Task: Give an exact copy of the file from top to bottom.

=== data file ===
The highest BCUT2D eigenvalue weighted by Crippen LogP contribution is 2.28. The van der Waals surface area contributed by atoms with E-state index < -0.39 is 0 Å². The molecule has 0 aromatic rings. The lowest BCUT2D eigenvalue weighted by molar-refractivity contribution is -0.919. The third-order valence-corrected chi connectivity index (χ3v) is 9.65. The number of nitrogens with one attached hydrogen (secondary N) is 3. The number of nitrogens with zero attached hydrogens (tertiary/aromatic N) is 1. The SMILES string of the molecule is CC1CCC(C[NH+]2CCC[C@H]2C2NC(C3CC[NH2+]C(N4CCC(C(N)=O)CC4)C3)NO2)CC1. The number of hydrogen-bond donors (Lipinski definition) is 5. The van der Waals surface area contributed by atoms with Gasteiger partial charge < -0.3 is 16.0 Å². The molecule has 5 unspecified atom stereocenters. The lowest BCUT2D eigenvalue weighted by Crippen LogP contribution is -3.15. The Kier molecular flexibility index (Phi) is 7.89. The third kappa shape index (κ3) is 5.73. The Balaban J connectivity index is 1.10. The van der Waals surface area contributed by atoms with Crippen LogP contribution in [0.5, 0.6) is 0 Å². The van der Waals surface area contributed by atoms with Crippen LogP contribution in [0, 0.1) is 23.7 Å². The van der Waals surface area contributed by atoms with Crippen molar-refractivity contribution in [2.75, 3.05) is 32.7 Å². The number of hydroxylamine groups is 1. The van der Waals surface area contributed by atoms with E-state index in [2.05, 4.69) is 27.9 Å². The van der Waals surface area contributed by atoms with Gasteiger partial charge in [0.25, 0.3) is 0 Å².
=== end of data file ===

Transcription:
The highest BCUT2D eigenvalue weighted by Crippen LogP contribution is 2.28. The van der Waals surface area contributed by atoms with E-state index < -0.39 is 0 Å². The molecule has 0 aromatic rings. The lowest BCUT2D eigenvalue weighted by molar-refractivity contribution is -0.919. The third-order valence-corrected chi connectivity index (χ3v) is 9.65. The number of nitrogens with one attached hydrogen (secondary N) is 3. The number of nitrogens with zero attached hydrogens (tertiary/aromatic N) is 1. The SMILES string of the molecule is CC1CCC(C[NH+]2CCC[C@H]2C2NC(C3CC[NH2+]C(N4CCC(C(N)=O)CC4)C3)NO2)CC1. The number of hydrogen-bond donors (Lipinski definition) is 5. The van der Waals surface area contributed by atoms with Gasteiger partial charge < -0.3 is 16.0 Å². The molecule has 5 unspecified atom stereocenters. The lowest BCUT2D eigenvalue weighted by Crippen LogP contribution is -3.15. The Kier molecular flexibility index (Phi) is 7.89. The third kappa shape index (κ3) is 5.73. The Balaban J connectivity index is 1.10. The van der Waals surface area contributed by atoms with Crippen LogP contribution in [0.5, 0.6) is 0 Å². The van der Waals surface area contributed by atoms with Crippen LogP contribution in [0, 0.1) is 23.7 Å². The van der Waals surface area contributed by atoms with Crippen molar-refractivity contribution in [2.75, 3.05) is 32.7 Å². The number of hydroxylamine groups is 1. The van der Waals surface area contributed by atoms with E-state index in [2.05, 4.69) is 27.9 Å². The van der Waals surface area contributed by atoms with Gasteiger partial charge in [0.25, 0.3) is 0 Å².